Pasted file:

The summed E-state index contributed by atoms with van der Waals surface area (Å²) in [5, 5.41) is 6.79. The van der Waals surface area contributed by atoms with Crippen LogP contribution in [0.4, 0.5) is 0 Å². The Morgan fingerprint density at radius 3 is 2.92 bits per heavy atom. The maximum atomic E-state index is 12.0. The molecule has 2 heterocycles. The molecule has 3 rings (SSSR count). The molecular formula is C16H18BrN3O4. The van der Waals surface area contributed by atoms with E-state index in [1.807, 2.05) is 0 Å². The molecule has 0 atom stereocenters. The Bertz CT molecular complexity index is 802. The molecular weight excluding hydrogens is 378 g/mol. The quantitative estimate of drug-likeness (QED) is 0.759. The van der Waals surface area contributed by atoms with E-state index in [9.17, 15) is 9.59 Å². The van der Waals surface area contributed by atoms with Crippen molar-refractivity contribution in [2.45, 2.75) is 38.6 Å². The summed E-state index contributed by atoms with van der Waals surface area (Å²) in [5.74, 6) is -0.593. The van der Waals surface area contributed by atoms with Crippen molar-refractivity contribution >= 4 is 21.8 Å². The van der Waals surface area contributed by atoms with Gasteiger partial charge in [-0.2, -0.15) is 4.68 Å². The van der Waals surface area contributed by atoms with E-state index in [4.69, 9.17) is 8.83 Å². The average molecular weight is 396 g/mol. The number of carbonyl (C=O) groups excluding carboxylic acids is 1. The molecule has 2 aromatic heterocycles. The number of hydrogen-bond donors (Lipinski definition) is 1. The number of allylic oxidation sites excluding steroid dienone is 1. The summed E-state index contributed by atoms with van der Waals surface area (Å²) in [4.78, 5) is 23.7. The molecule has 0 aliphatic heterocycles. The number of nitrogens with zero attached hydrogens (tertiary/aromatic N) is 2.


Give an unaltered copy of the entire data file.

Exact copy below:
The summed E-state index contributed by atoms with van der Waals surface area (Å²) in [5, 5.41) is 6.79. The van der Waals surface area contributed by atoms with Crippen LogP contribution in [0.4, 0.5) is 0 Å². The Morgan fingerprint density at radius 3 is 2.92 bits per heavy atom. The maximum atomic E-state index is 12.0. The molecule has 2 heterocycles. The molecule has 3 rings (SSSR count). The molecular formula is C16H18BrN3O4. The van der Waals surface area contributed by atoms with E-state index in [1.807, 2.05) is 0 Å². The molecule has 0 atom stereocenters. The Bertz CT molecular complexity index is 802. The molecular weight excluding hydrogens is 378 g/mol. The quantitative estimate of drug-likeness (QED) is 0.759. The van der Waals surface area contributed by atoms with E-state index in [9.17, 15) is 9.59 Å². The van der Waals surface area contributed by atoms with Crippen molar-refractivity contribution in [2.45, 2.75) is 38.6 Å². The summed E-state index contributed by atoms with van der Waals surface area (Å²) in [5.74, 6) is -0.593. The van der Waals surface area contributed by atoms with Crippen molar-refractivity contribution >= 4 is 21.8 Å². The van der Waals surface area contributed by atoms with Gasteiger partial charge in [-0.2, -0.15) is 4.68 Å². The van der Waals surface area contributed by atoms with E-state index in [4.69, 9.17) is 8.83 Å². The average molecular weight is 396 g/mol. The number of carbonyl (C=O) groups excluding carboxylic acids is 1. The molecule has 2 aromatic heterocycles. The number of hydrogen-bond donors (Lipinski definition) is 1. The number of allylic oxidation sites excluding steroid dienone is 1. The summed E-state index contributed by atoms with van der Waals surface area (Å²) in [4.78, 5) is 23.7. The molecule has 0 aliphatic heterocycles. The number of nitrogens with zero attached hydrogens (tertiary/aromatic N) is 2.